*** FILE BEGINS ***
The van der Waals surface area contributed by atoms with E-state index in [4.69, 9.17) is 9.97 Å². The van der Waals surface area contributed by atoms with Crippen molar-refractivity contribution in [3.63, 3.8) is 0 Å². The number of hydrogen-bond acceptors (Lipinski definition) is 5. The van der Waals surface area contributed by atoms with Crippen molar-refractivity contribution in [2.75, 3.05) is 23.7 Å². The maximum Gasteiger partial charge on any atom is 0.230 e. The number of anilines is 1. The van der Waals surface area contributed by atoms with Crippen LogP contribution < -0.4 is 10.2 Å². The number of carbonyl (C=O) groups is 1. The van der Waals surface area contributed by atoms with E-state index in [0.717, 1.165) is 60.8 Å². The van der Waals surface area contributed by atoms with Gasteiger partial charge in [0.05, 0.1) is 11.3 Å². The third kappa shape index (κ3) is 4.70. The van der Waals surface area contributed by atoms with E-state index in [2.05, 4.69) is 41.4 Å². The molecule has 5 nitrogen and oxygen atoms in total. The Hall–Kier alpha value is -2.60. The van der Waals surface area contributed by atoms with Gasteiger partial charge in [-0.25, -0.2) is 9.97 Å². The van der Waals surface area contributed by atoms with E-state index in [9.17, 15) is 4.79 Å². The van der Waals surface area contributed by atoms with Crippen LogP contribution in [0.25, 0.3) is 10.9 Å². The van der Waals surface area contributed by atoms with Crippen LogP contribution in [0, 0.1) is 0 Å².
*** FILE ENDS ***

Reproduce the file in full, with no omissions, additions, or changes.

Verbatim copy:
The van der Waals surface area contributed by atoms with E-state index in [4.69, 9.17) is 9.97 Å². The van der Waals surface area contributed by atoms with Crippen molar-refractivity contribution in [3.63, 3.8) is 0 Å². The number of hydrogen-bond acceptors (Lipinski definition) is 5. The van der Waals surface area contributed by atoms with Crippen molar-refractivity contribution in [2.75, 3.05) is 23.7 Å². The maximum Gasteiger partial charge on any atom is 0.230 e. The number of anilines is 1. The van der Waals surface area contributed by atoms with Crippen LogP contribution < -0.4 is 10.2 Å². The number of carbonyl (C=O) groups is 1. The van der Waals surface area contributed by atoms with E-state index in [0.717, 1.165) is 60.8 Å². The van der Waals surface area contributed by atoms with Gasteiger partial charge in [0.05, 0.1) is 11.3 Å². The third kappa shape index (κ3) is 4.70. The van der Waals surface area contributed by atoms with E-state index in [2.05, 4.69) is 41.4 Å². The molecule has 5 nitrogen and oxygen atoms in total. The Hall–Kier alpha value is -2.60. The van der Waals surface area contributed by atoms with Gasteiger partial charge in [-0.25, -0.2) is 9.97 Å². The van der Waals surface area contributed by atoms with E-state index in [9.17, 15) is 4.79 Å². The van der Waals surface area contributed by atoms with Crippen LogP contribution in [0.25, 0.3) is 10.9 Å². The van der Waals surface area contributed by atoms with Crippen LogP contribution in [0, 0.1) is 0 Å².